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5 of 7 people found the following review helpful By Worldreels on May 2, 2000
Format: Hardcover
I think Author pushed his own brain to the limit to create these human-like avatars of quantum chaotic celestial gods. Author says most of life processes proceed on a quantum level beyond human comprehension.. The story reminds me of Herman Hesse's GLASS BEAD GAME with the change that Galactic Brain Nodes are the players and poor human consciousness gets to be the glass beads. Poul Anderson realizes this when he says some games are beyond human words and some works beyond music. To make the incomprehensible less so the Author resorts to myth and metaphor. This doesn't work for me but Author had no other option given the outer space he was shooting for. Few writers attempt or succeed so well in finding patterns of comprehension in the swirling chaos of modern day linguistic strange attractors.
The bright human characters in this story have become too dissipated for the normal reader to relate to. The characters are all humming "is that all there is?" Who can sit shadow watching, star gazing and waiting to be uploaded or assimilated into a galactic brain? It seems a stretch that God Gaia, God Wayfarer or Alpha would get teary eyed about a human love couple but then viewers still do choke up at these Hollywood endings. Still the conflicts are excellent and the mythical metaphors exceptional. I especially appreciated that an uploaded human mind is likened to a gene in the chromosome of a galactic god. If you really enjoy far out Sci-fi, like "modulated neutrino beams" and Star Trek holodeck drama played out on the mental screens of galactic gods, don't miss GENESIS.
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Format: Hardcover
Poul Anderson's The Boat of a Million Years was a brilliant exploration of human history - past, present, and future - as told through the lives of a small group of immortal humans.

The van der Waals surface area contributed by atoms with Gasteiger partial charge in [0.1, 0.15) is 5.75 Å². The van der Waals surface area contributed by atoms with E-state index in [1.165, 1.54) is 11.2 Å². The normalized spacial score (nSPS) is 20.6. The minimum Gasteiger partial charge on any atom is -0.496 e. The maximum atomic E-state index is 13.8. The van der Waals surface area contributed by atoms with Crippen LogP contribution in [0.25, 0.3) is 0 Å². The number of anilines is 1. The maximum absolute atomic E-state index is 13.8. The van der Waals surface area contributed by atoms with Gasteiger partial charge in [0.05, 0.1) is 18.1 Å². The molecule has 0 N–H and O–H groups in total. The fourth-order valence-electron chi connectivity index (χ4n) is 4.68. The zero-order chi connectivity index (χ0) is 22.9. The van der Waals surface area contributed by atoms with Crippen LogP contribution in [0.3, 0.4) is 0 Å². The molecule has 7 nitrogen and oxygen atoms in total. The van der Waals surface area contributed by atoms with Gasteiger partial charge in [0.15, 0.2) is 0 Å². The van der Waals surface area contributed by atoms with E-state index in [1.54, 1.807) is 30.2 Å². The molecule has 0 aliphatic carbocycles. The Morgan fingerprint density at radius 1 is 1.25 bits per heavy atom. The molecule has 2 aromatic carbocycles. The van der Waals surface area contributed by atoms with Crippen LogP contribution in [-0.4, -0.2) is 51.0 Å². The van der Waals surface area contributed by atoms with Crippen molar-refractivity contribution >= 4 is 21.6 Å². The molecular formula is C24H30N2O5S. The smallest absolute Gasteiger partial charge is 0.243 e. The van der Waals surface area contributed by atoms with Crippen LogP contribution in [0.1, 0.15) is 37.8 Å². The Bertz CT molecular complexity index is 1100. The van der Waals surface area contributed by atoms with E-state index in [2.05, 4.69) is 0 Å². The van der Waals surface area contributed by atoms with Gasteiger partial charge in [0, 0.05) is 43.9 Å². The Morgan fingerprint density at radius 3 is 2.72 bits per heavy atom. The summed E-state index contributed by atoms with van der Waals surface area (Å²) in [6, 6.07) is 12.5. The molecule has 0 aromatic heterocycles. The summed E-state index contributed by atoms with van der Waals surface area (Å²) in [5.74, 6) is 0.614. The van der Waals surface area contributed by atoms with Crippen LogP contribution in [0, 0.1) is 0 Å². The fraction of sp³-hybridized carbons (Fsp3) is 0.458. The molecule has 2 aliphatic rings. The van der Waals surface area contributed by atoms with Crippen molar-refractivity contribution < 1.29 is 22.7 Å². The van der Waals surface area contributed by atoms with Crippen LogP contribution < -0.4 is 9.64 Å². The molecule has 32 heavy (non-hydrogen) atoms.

Genesis is NOT The Boat of a Million Years. It is a fairly tame and disjointed love story (what was it with Poul Anderson and love stories in his last works?) that spans billions of years of human history (and that of the AIs left by humans after they disappear).

As humans expanded into the solar system, Christian Brannock was there with his expert robotic skills necessary for the exploration of inhospitable places (like Mercury).

On Earth, humans create a central AI to take care of the Earth and its inhabitants. Lucinda Ashcroft is its liason with humans. When it is determined that all life will be at risk in 9,000 years, it is the Central AI's job to ensure that Earth survives.

A little while later, it is determined that only AIs will ever be able to explore the galaxy, and they are sent out on millions of years long exploration trips. Bored, Christian Brannock chooses to be absorbed by an AI so he travel to the stars on one of these missions. Lucinda Ashcroft is eventually absorbed by the Central AI.

Over a billion or more years, the AIs sent out to explore the galaxy become a great Galactic Brain communicating on a galactic time scale as a collective one. The Central AI on Earth, now known as Gaia, is one of the collective Galactic Brain.
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Format: Hardcover
In a genre noted for epic scope and lengthy timelines _Genesis_ by Poul Anderson really stands out. A billion years passes in the course of the novel though as one might imagine the reader does not follow along all or even most of what transpires in this setting's history.

Reminding me in some ways of another excellent novel of his, _Starfarers_, Anderson handles the huge sweep of time in the book in several ways. For many of the individuals involved, they are traveling near the speed of light and relativistic effects mean that a few years for them translates into tens of thousands of years for the outside universe.

A second way the author deals with such vast timelines is a plot device he used also in _Starfarers_; vignettes. In both books, Anderson would illustrate how human culture and history has progressed over huge amounts of time with what were basically short stories, portraits of humanity at a given place and time along the novel's continuum and as in _Starfarers_ tied in with the one of the novel's main themes.

There was a third way the billion-year time frame was handled. Unlike in _Starfarers_ most of the main characters aren't human, they were either originally human and had their memory and personality uploaded into a machine consciousness or were artificial intelligences to start with. In this setting, actual physical human beings are too fragile and too expensive to travel the stars themselves, and instead uploaded humans and artificial intelligences make the journey instead (a similar concept used in the excellent trilogy by Sean Williams and Shane Dix that began with the novel _Echoes of Earth_).